Untitled Article Journal of the History of Philosophy 44.3 476-478 Antony McKenna and Gianni Paganini, editors. Pierre Bayle dans la République des Lettres: Philosophie, Religion, Critique. Paris: Honoré Champion, 2004. Pp. 589. Cloth, €90.00. Pierre Bayle is an early modern philosopher who has received relatively little attention given the philosophical relevance and historical influence of his work. Fortunately this situation has been rapidly changing in recent years. This volume, edited by Antony McKenna and Gianni Paganini, is (...)
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  10.  1
    Body, Mind, and Death: Readings Selected, Edited, and Furnished with an Introductory Essay by Antony Flew.Antony Flew - 1964 - New York: Macmillan.
    "MP166." "Bibliographical notes": pages 297-306.
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  11.  23
    I–Louise M. Antony.Louise M. Antony - 1997 - Aristotelian Society Supplementary Volume 71 (1):177-208.
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  12. Meaning and Semantic Knowledge: Louise M. Antony.Louise M. Antony - 1997 - Aristotelian Society Supplementary Volume 71 (1):177–207.
  13. Epistemic Contextualism Defended.Robin McKenna - 2015 - Synthese 192 (2):363-383.
    Epistemic contextualists think that the extension of the expression ‘knows’ depends on and varies with the context of utterance. In the last 15 years or so this view has faced intense criticism. This paper focuses on two sorts of objections. The first are what I call the ‘linguistic objections’, which purport to show that the best available linguistic evidence suggests that ‘knows’ is not context-sensitive. The second is what I call the ‘disagreement problem’, which concerns the behaviour of ‘knows’ in (...)
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  14.  89
    Conversation & Responsibility.Michael McKenna - 2012 - Oup Usa.
    In this book Michael McKenna advances a new theory of moral responsibility, one that builds upon the work of P.F. Strawson.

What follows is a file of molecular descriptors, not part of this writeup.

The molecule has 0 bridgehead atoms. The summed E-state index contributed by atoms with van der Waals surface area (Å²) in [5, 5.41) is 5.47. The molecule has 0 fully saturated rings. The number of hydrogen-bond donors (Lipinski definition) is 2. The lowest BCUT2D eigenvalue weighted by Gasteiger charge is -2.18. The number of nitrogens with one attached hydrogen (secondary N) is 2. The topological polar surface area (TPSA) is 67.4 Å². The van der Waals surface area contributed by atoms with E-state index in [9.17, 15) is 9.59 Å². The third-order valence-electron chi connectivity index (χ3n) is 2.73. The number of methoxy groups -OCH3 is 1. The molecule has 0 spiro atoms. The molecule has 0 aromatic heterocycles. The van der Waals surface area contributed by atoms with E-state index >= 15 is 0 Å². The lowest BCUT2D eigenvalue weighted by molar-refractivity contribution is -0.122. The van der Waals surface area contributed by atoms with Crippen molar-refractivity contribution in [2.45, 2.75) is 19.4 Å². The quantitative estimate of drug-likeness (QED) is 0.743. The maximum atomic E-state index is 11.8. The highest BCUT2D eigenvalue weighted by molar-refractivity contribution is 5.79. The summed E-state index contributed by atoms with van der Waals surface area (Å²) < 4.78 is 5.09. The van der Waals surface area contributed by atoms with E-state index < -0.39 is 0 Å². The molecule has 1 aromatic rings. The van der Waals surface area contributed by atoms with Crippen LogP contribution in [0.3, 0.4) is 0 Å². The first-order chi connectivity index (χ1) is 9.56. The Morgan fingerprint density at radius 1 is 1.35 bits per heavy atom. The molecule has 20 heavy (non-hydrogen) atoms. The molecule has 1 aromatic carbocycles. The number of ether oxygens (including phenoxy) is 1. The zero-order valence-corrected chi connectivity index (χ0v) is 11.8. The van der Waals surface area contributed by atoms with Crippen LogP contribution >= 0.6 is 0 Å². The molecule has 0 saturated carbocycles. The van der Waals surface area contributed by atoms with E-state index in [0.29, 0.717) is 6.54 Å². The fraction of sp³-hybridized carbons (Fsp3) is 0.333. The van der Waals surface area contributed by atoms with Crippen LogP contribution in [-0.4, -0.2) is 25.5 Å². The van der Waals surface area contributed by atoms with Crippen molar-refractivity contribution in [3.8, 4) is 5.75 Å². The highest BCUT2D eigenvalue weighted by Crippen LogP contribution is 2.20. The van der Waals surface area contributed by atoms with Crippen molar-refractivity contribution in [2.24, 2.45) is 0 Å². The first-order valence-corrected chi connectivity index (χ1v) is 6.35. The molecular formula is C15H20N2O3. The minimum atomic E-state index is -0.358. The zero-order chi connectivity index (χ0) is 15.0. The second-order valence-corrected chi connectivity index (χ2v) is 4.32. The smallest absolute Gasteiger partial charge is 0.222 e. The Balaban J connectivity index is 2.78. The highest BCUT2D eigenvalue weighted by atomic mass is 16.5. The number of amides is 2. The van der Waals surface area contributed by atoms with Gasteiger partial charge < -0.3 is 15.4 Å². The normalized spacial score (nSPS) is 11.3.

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  15. Moral Responsibility, Manipulation Arguments, and History: Assessing the Resilience of Nonhistorical Compatibilism. [REVIEW]Michael McKenna - 2012 - The Journal of Ethics 16 (2):145-174.
    Manipulation arguments for incompatibilism all build upon some example or other in which an agent is covertly manipulated into acquiring a psychic structure on the basis of which she performs an action. The featured agent, it is alleged, is manipulated into satisfying conditions compatibilists would take to be sufficient for acting freely. Such an example used in the context of an argument for incompatibilism is meant to elicit the intuition that, due to the pervasiveness of the manipulation, the agent does (...)
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  16. Conversation and Responsibility.Michael McKenna - 2011 - Oxford University Press USA.
    In this book Michael McKenna advances a new theory of moral responsibility, one that builds upon the work of P. F. Strawson. As McKenna demonstrates, moral responsibility can be explained on analogy with a conversation. The relation between a morally responsible agent and those who hold her morally responsible is similar to the relation between a speaker and her audience. A responsible agent's actions are bearers of meaning--agent meaning--just as a speaker's utterances are bearers of speaker meaning. Agent (...)
     
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  17.  25
    Letter From Antony Flew on Darwinism and Theology.Antony Flew - 2004 - Philosophy Now 47:22-22.
  18. Normative Scorekeeping.Robin McKenna - 2014 - Synthese 191 (3):607-625.
    Epistemic contextualists think that the truth-conditions of ‘knowledge’ ascriptions depend in part on the context in which they are uttered. But what features of context play a role in determining truth-conditions? The idea that the making salient of error possibilities is a central part of the story has often been attributed to contextualists, and a number of contextualists seem to endorse it (see Cohen (Philos Perspect, 13:57–89, 1999) and Hawthorne, (Knowledge and lotteries, Oxford University Press, Oxford, 2004)). In this paper (...)